“In fact, I concluded, once again, that it was time to put hard, solo alpinism behind me.”

A long, nerve-wracking rappel ensued and frequent rockfall impeded his progress. So did blowing snow back at his gear cache, which was stiff enough to break Haley’s tent poles and fill his jacket pockets.

Finally, torrential rain soaked him to the bone on the hike out.

Down, but not out, in El Chaltén

Haley was demoralized.

“It was particularly heinous because I hiked out with all my equipment and therefore a very heavy pack, confident not only that I wouldn’t make another attempt on the Supercanaleta, but that I wouldn’t do more solo climbing on the trip at all,” he wrote.

Resolving to engage in some fair-weather sport climbing with his partner, Alisa Owens, he dumped his saturated gear in El Chaltén and tried to forget about the Supercanaleta.

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Winter in El Chaltén. Photo: Jose Galleguillo via Wiki Commons


But soon, the weather improved and the objective captured his focus again. A game familiar to many climbers began: rationalization and compromise.

“Just the day after returning to town, I started to think about the Supercanaleta again. I thought about how I could improve my strategy and rationalized that it wasn’t so bad up there. It soon became clear that another spell of good weather — in fact, a much better spell of good weather — was on its way. Within a couple of days after returning to town, I began to pack and plan for another attempt,” he wrote.

On the morning of Sept. 17, Haley hiked back out to Fitz Roy.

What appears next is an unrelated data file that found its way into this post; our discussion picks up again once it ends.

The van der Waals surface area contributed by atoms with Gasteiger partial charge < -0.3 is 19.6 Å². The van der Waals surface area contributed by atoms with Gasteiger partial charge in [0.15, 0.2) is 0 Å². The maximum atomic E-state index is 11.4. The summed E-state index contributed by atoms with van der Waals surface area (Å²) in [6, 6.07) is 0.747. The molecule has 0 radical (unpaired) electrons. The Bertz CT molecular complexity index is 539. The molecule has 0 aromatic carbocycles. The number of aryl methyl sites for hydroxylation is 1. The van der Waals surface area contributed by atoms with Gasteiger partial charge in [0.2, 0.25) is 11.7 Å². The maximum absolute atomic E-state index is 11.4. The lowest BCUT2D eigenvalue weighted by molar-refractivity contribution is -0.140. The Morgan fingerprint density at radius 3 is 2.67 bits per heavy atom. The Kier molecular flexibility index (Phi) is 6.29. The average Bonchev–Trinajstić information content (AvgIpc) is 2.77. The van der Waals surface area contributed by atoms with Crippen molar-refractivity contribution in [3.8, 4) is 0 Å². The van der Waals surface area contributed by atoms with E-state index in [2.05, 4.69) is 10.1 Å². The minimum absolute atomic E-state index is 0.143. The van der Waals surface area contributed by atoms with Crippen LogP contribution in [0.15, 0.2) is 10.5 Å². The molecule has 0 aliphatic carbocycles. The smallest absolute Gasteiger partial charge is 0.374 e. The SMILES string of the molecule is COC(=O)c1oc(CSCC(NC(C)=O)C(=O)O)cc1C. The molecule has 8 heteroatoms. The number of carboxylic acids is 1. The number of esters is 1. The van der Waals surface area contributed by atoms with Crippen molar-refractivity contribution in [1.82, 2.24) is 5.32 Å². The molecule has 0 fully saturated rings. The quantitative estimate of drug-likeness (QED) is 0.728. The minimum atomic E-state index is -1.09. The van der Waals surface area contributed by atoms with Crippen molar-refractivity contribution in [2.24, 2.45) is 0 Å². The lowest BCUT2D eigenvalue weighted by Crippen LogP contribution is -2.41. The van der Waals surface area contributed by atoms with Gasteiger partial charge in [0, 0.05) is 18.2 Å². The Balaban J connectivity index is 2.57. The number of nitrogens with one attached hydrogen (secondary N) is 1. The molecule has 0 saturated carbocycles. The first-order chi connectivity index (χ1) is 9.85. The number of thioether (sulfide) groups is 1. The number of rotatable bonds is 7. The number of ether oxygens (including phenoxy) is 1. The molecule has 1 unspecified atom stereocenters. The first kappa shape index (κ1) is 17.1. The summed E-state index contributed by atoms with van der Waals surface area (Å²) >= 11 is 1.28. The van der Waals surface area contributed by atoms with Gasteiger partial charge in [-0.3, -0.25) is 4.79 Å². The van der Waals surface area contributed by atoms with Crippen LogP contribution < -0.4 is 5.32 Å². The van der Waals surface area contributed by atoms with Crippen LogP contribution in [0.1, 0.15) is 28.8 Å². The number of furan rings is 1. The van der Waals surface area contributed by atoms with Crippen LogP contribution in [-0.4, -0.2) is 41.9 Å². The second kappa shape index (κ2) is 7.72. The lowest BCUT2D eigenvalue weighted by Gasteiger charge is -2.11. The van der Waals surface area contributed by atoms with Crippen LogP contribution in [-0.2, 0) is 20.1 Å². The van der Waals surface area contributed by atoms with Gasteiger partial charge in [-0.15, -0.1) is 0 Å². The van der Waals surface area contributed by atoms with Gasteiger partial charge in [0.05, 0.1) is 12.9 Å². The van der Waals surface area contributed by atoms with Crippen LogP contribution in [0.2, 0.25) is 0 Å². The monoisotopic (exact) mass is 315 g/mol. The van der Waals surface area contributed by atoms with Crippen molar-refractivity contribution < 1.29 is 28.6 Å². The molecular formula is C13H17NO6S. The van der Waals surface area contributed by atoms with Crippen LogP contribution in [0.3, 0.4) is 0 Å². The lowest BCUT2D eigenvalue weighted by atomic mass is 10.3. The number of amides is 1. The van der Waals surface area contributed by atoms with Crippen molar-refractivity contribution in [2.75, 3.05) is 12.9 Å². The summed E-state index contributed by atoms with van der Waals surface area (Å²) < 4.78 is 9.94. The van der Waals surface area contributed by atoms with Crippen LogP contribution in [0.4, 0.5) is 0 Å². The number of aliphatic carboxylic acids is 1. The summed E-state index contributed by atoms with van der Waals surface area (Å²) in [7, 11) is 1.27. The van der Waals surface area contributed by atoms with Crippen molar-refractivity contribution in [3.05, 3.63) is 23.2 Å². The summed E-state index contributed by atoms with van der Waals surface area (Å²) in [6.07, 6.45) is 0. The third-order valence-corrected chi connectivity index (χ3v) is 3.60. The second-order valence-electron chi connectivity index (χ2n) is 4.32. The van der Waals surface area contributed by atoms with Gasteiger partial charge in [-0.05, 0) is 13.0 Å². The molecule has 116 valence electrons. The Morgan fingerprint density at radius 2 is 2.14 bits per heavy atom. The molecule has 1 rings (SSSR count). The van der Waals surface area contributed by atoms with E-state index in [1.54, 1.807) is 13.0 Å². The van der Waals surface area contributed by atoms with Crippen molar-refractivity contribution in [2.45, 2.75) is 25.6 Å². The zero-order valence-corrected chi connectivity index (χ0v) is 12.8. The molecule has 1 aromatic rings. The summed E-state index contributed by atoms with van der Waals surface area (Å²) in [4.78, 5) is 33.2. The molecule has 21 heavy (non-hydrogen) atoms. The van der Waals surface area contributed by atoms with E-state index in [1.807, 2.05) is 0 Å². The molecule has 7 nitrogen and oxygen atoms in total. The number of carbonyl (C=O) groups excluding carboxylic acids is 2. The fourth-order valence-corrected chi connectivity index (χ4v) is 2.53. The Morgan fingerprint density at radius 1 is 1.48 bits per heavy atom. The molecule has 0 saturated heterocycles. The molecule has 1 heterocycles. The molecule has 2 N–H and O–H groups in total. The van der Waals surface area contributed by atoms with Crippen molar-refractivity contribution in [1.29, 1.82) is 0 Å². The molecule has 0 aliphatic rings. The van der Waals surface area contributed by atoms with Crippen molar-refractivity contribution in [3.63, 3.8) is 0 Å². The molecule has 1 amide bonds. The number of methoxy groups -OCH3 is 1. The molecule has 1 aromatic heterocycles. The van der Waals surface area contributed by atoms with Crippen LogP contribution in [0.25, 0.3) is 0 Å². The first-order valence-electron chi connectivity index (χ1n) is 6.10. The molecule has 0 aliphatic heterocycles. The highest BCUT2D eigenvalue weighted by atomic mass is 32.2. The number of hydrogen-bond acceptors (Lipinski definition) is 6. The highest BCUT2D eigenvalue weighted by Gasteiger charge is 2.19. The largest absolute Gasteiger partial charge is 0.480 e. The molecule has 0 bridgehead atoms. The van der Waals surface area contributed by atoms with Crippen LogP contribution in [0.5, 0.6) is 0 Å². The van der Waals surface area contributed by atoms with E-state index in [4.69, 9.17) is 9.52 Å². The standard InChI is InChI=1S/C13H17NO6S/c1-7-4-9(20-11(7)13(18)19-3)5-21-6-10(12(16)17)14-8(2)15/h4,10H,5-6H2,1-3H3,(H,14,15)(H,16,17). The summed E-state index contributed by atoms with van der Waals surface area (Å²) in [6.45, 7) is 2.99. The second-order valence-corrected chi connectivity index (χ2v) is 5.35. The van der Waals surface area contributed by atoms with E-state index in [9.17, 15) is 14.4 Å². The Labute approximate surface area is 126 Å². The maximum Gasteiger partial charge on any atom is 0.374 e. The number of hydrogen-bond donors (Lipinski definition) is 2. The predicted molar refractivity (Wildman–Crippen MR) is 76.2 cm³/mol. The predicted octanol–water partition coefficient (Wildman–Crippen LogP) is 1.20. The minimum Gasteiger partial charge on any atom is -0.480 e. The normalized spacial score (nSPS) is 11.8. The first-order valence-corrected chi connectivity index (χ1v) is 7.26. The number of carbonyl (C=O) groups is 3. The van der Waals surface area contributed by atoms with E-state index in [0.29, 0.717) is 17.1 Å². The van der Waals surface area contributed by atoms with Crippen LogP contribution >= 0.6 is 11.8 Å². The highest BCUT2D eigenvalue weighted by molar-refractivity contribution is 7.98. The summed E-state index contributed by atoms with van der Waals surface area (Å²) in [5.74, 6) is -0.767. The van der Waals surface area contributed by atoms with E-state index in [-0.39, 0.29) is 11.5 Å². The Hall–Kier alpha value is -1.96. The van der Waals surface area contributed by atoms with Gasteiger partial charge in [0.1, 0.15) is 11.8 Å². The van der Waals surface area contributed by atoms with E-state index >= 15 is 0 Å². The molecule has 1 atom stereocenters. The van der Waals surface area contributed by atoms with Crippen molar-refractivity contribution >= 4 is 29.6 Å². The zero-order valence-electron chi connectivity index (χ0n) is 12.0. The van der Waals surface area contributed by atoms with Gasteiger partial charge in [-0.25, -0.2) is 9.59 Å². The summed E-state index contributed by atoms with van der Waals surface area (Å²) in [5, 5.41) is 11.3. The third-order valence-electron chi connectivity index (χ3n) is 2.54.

A ‘focused frenzy’

Haley started at the same time as before and found roughly equivalent conditions on the first 1,000m of the route. So he made it to his previous high point just 15 minutes faster than on his Sept. 12 attempt.

That meant that again, he’d lose his light soon. (And with it, a lot of his warmth.)

But nonetheless, the forecast still looked like it would give him a marginally better shot in the gendarmes. So he went for it.

“I was in a sort of focused frenzy for this whole section of the climb, moving as fast as I felt I safely could, but having to take a lot of care in many places, and a lot of time in several places. On some sections, there was a bunch of rime plastered to the rock, which made progress slow, but in other places, the rock was nearly bare, which was very advantageous.

“As the sun was dipping to the west it was filtered through low clouds above the South Patagonia Icecap and made for utterly gorgeous scenery. I finished the last difficult pitch at 20:05, just as it was getting dark,” he wrote.

Some of the hard, tenuous gray ice still lurked above. Haley charged up it, though the thought of downclimbing it made him reluctant. He persevered to reach the Fitz Roy summit at 9:23 pm.

“[I] could see the lights of El Chaltén 3,000m below. I wondered if anyone down in town was outside taking in some fresh air, and might see my headlamp,” Haley wrote.

He didn’t linger at the “very, very far away” outpost for long.

“I felt extremely anxious about the descent, and started down just a couple minutes after arriving on the summit,” he wrote.

An arduous descent in the dark led to the safety of Haley’s tent at the base of the formation around 5 am.

Haley concluded his long blog just three days later. In it, he thanked his longtime friend Rolo Garibotti for his support — and one key element he needed most of all.

“[He] helped me in many ways, from sending weather updates, to loaning me a bicycle, to offering advice in countless ways,” Haley wrote, “and most importantly, for encouraging me to buy the ticket and take the chance.”

Sam Anderson

Sam Anderson spent his 20s as an adventure rock climber, scampering throughout the western U.S., Mexico, and Thailand to scope out prime stone and great stories. Life on the road gradually transformed into a seat behind the keyboard, where he acted as a founding writer of the AllGear Digital Newsroom and earned 1,500+ bylines in four years on topics from pro rock climbing to slingshots and scientific breakthroughs.